The Lehigh River begins high in the Pocono Mountains near the town of Gouldsboro and continues for 103 miles until it’s confluence with the Delaware River at Easton. The Lehigh is the largest tributary to the Delaware and in colonial times it was actually called the West Branch of the Delaware River. For many years industry took it’s toll on the ecosystem of the Lehigh River but thanks to environmental progress it has rebounded in a big way, the Lehigh currently benefits from a level of water quality not seen on this river for over 175 years.
Interesting, but how good is the Lehigh River for fishing? Fantastic!!! Thanks in no small part to the tremendous efforts of the Lehigh River Stocking Association, the river is teeming with trout. Established in 1991, the LRSA has stocked hundreds of thousands of trout ranging from fingerlings to trophy monsters. With such an aggressive stocking program it wasn’t long before the stocked fish began to make spawning runs up river and the combined spawning of wild fish and stocked fish is evident today in various parts of the fishery. Brookies, Brownies, and Bows can be found from Gouldsboro to Walnutport. The water quality improvements have also fostered more habitat for the aquatic insects that are so important for the health of the fishery. Mayflies, Stoneflies, and Caddisflies abound in the Lehigh River and hatches can be thick and productive for Blue Winged Olives, March Browns, Slate Drakes, Sulphurs, Hendricksons and more. The growth of trout raised in the Lehigh can be amazing due to the adundance of food in the form of the previously mentioned aquatic insects, crayfish, minnows and terrestrial insects, all of which can provide the fly fisherman with some incredible fishing opportunities.
Anyone who has ever fished the Mighty Lehigh can tell you that wading is no easy task. It takes a good understanding of what flow conditions are wadeable at which locations to make for safe wading. Still, cautious and strong waders can be treated with excellent trout fishing from April through June with the fishing picking up again in mid to late September and continuing well into November. Winter fishing is possible but highly discouraged as a slip into the Lehigh during the winter months could prove dangerous.
Most fishing is done with rods of 9′ or longer, in line weights from 5wt to 7wt. Floating lines are most useful for all around fishing while some prefer sink tip lines for wet fly and streamer fishing. Leaders can range in length from 7′ to 10′ in sizes from 2X to 6X depending on the type of fishing that you’ll be doing on any given day. A good reel with a smooth disc drag and 100yds of backing can be important if you hook into a Lehigh Lunker. An assortment of strike indicators and splitshot help to get your offerings in the strike zone and keep them there longer and floatant is often necessary to keep your flies aloft in the faster water. An assortment of attractor and general use flies such as Copper Johns, Wooly Buggers, Pheasant Tails, Royal Wullfs, CDC Caddis, Stimulators, Parachute Adams, etc. will work most of the time with a decent presentation but sometimes a more hatch specific pattern is necessary for consistent action.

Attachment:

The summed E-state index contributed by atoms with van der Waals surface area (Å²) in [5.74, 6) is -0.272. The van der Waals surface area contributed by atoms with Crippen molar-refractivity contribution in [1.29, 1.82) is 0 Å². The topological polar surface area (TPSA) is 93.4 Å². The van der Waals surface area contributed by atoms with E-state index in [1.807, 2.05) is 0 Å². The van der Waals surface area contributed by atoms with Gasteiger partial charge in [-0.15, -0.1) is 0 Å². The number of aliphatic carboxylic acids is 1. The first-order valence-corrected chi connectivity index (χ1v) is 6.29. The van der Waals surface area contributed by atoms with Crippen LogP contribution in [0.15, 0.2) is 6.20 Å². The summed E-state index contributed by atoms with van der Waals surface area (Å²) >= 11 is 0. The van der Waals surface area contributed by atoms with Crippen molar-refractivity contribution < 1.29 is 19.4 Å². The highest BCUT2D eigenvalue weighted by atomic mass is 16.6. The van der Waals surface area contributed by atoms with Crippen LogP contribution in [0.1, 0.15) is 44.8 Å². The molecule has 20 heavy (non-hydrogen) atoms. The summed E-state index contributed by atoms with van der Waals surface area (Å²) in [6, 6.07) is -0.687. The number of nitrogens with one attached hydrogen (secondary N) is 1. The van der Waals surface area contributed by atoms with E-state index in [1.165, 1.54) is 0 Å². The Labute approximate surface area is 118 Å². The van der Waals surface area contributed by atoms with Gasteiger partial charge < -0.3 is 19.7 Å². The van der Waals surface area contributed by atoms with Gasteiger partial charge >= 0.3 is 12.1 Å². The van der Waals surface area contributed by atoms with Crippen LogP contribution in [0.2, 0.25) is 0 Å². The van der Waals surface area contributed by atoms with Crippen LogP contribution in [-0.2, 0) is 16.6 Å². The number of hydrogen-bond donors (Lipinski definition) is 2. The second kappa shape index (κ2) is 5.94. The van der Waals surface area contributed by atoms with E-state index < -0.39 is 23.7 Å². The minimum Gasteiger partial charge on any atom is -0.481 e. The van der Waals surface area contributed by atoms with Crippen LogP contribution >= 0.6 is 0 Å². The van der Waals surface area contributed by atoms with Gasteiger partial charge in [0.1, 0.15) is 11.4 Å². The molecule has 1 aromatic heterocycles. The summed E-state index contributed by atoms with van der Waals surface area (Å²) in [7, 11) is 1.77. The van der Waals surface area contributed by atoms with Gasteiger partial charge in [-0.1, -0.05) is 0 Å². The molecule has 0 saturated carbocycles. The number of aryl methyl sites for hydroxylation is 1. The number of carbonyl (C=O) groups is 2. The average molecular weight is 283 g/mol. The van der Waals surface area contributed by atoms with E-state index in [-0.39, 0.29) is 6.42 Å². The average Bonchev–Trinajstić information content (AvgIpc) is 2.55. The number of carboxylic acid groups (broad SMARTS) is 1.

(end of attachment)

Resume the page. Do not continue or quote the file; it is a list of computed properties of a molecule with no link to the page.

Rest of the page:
Fishing the Lehigh River during an excellent hatch can be a real treat and a good chance to catch a real lunker on a dry fly. Some of our favorite hatches include the Slate Drake, March Brown, Grey Fox, Sulphur, Cornuta, Blue Winged Olives(BWO), and all of the awesome caddis hatches that happen throughout the year. The occasional strong stonefly hatch can get the fish feeding on stones during breezy days on the Lehigh River. The broad range of water types on the river creates a variety of habitats for aquatic insects from top to bottom. One good afternoon in the stretch we call the Olive Garden and you’ll be hooked for life!
Drift boat fishing is unfamiliar territory for many East Coast anglers but it is the number one method of fishing the Lehigh River which acts more like a Western river than anything else here in the East. This river really is one of the best kept secrets of Eastern trout fishing and, “I had no idea that something like this was here!” is an exclamation that we hear frequently. Drift boat fishing is our specialty and we average 70 boats a month every May during the height of hatch activity with enormous March Browns making a spectacle of themselves mid month. Fishing is also very productive through June as the weather holds and presents daily Sulphur, BWO, and caddis hatches. Drift boat fishing also allows anglers to fish heavy nymph and streamer patterns in whitewater situations that would be too dangerous to wade fish. Hooking a fish of any respectable size in heavy water is usually a memorable fight. A drift boat trip with us is also an excellent way to introduce yourself to this kind of fishing especially if you’re planning to drift out West or wherever else your fly fishing travels may take you.
RATES AND PACKAGES 2021
Our “PRIME TIME” Lehigh float trips are approximately 6 hours of fishing and will be scheduled around the current insect activity. For example, early season trips will focus on the afternoon hours and later season trips will focus on the evening hours. A light lunch, snacks and beverages included
One Angler – $325. Two Anglers – $425
We will be flexible regarding start and end times for your trip and will do our best to provide an enjoyable experience. We will not be excepting any deposits but will confirm dates via email. As always, we will have flies, tippet, and other equipment available as necessary. Please reach out to us via email at firstname.lastname@example.org and we will try our best to accommodate your needs and confirm your date.
Thanks for your continued support.